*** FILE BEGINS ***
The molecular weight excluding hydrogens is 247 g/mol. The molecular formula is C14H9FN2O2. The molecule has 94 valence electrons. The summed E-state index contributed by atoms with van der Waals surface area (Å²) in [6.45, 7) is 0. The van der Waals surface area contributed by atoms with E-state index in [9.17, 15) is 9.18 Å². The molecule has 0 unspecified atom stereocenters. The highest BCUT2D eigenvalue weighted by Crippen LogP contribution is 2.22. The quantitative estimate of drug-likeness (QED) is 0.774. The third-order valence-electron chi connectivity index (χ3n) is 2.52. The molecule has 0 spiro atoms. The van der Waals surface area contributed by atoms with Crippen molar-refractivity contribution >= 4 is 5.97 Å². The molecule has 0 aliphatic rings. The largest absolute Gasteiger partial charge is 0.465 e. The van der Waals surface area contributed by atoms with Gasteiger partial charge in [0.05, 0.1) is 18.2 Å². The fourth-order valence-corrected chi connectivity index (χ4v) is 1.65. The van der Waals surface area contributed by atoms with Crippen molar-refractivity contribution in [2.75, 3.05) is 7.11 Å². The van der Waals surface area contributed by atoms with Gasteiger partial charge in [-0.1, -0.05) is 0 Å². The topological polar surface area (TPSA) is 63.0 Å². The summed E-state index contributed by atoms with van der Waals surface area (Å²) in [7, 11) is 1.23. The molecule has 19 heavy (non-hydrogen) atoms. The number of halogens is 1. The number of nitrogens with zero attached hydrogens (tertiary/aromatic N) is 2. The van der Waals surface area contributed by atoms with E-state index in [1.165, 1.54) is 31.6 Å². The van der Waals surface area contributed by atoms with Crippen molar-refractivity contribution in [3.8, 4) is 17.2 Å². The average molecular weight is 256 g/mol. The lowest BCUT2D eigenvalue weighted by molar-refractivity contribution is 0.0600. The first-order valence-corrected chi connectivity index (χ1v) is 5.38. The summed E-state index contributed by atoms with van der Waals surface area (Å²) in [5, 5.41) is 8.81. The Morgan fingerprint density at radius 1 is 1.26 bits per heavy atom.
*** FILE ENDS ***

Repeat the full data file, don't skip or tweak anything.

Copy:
The molecular weight excluding hydrogens is 247 g/mol. The molecular formula is C14H9FN2O2. The molecule has 94 valence electrons. The summed E-state index contributed by atoms with van der Waals surface area (Å²) in [6.45, 7) is 0. The van der Waals surface area contributed by atoms with E-state index in [9.17, 15) is 9.18 Å². The molecule has 0 unspecified atom stereocenters. The highest BCUT2D eigenvalue weighted by Crippen LogP contribution is 2.22. The quantitative estimate of drug-likeness (QED) is 0.774. The third-order valence-electron chi connectivity index (χ3n) is 2.52. The molecule has 0 spiro atoms. The van der Waals surface area contributed by atoms with Crippen molar-refractivity contribution >= 4 is 5.97 Å². The molecule has 0 aliphatic rings. The largest absolute Gasteiger partial charge is 0.465 e. The van der Waals surface area contributed by atoms with Gasteiger partial charge in [0.05, 0.1) is 18.2 Å². The fourth-order valence-corrected chi connectivity index (χ4v) is 1.65. The van der Waals surface area contributed by atoms with Crippen molar-refractivity contribution in [2.75, 3.05) is 7.11 Å². The van der Waals surface area contributed by atoms with Gasteiger partial charge in [-0.1, -0.05) is 0 Å². The topological polar surface area (TPSA) is 63.0 Å². The summed E-state index contributed by atoms with van der Waals surface area (Å²) in [7, 11) is 1.23. The molecule has 19 heavy (non-hydrogen) atoms. The number of halogens is 1. The number of nitrogens with zero attached hydrogens (tertiary/aromatic N) is 2. The van der Waals surface area contributed by atoms with E-state index in [1.165, 1.54) is 31.6 Å². The van der Waals surface area contributed by atoms with Crippen molar-refractivity contribution in [3.8, 4) is 17.2 Å². The average molecular weight is 256 g/mol. The lowest BCUT2D eigenvalue weighted by molar-refractivity contribution is 0.0600. The first-order valence-corrected chi connectivity index (χ1v) is 5.38. The summed E-state index contributed by atoms with van der Waals surface area (Å²) in [5, 5.41) is 8.81. The Morgan fingerprint density at radius 1 is 1.26 bits per heavy atom.